The Threat of a Russian Hack Against the U.S.
The only thing more likely than a hack from China is a hack from Russia.
It is widely known in the cyberintelligence community that Russian hackers are some of the most skilled in the world. They are especially well-known for their cyber-to-physical attacks, which are cyberattacks that have tangible real-world results. Normally, hackers can only affect cyber information from their targets, such as stealing a credit card number or crashing a website. But in a cyber-to-physical attack, a hacker could (for example) sabotage a computer that is supposed to be regulating the pressure of a water pipe, so that the water pipe explodes. Hence, the cyber attack translates to a physical act of terrorism. In fact, this exact scenario nearly happened in the U.S. in 2014, when Russian hackers infiltrated electrical, water, and fuel distribution systems, nearly causing catastrophic power outages, flooding, and other havoc.
One of the curious roots of Russian hacking might actually come from its videogamers. Russia has an extremely vast videogame community; and unlike some countries where gamers favor consoles like the Xbox or PlayStation, nearly 100% of Russian gamers use PCs. There is a vast community of tech-savvy Russians with detailed PC knowledge, and this community often transitions from gaming to hacking – a simple example is that a major percentage of games in Russia are in fact pirated versions rather than purchased versions. Such a trend is especially concerning, considering that PC gaming has become more popular all around the world, hence leaving millions of gamers susceptible to Russian hacking. Even mobile videogames aren't safe from interference.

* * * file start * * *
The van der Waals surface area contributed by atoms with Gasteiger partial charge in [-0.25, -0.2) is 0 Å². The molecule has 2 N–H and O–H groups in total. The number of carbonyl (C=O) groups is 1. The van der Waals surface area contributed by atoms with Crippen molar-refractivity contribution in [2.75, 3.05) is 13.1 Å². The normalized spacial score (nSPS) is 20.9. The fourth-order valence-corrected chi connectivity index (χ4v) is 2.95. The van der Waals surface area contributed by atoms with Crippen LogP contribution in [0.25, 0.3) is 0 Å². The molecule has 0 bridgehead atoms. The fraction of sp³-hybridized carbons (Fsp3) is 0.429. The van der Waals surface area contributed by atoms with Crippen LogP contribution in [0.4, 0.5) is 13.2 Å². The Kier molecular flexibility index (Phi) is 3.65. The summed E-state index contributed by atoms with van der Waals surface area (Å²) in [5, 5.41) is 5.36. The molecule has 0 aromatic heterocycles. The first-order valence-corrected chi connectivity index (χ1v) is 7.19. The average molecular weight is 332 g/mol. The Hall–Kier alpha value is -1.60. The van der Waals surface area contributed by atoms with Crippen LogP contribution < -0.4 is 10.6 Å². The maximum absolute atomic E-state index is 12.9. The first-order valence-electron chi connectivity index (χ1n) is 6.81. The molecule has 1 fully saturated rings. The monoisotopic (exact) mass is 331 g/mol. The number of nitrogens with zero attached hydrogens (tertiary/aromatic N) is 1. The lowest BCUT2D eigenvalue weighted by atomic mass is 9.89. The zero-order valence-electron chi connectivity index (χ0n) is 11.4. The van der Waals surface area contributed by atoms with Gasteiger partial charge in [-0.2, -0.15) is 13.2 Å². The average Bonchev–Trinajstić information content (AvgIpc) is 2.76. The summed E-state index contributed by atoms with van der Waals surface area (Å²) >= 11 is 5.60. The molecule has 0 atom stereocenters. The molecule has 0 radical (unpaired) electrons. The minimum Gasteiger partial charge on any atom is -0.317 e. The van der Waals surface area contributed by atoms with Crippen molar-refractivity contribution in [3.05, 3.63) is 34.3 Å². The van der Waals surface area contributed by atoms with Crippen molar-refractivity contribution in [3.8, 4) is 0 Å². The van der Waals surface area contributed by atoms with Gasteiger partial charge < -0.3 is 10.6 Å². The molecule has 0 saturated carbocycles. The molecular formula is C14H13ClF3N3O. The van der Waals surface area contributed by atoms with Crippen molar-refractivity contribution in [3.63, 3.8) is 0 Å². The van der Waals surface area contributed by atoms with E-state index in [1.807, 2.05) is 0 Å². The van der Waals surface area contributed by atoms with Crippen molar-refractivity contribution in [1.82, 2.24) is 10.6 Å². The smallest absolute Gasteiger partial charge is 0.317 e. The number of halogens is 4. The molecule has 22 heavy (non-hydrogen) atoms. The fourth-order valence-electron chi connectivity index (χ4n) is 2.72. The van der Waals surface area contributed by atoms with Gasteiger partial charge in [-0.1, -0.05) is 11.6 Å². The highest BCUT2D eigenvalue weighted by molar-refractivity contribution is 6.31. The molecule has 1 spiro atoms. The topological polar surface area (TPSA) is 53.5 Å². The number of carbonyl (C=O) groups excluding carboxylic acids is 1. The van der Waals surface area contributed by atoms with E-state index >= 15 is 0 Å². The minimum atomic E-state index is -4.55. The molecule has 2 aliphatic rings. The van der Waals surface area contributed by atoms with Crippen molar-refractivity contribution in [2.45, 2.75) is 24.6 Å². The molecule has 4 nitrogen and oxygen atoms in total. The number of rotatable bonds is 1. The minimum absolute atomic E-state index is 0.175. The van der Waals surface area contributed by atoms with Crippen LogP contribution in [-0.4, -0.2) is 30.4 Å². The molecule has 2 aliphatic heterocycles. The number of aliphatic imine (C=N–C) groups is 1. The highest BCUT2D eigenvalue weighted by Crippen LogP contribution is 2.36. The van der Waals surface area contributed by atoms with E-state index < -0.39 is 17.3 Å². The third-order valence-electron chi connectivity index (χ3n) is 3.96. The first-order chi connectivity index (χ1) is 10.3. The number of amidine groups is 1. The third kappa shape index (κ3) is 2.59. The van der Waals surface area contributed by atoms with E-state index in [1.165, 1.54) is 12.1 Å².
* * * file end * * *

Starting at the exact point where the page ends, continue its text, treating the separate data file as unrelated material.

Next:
Russia emphasizes computer science in its education systems, and consequently it had some of the best computer designers—and hackers—in the world. One of the best cybersecurity companies in the world is Russian, and has ties to the Russian government. The implication is, of course, that the Russian government could potentially use cybersecurity companies to launch an enormous global hack at will. The US has also noted that Russian ships could be tampering with the underwater data cables that carry nearly all the internet information for the entire planet, essentially letting the Russians carry out the ultimate hack completely manipulating or destroying any country's internet at will. Russia has also carried out a diverse range of other types of attacks, including shutting down Netflix, Hulu, and Spotify with a botnet. With such a varied and effective hacking skillset, Russia could continue to threaten the safety of the rest of the world. Only time will tell if these potential dangers will come to fruition, but the threat is most definitely real.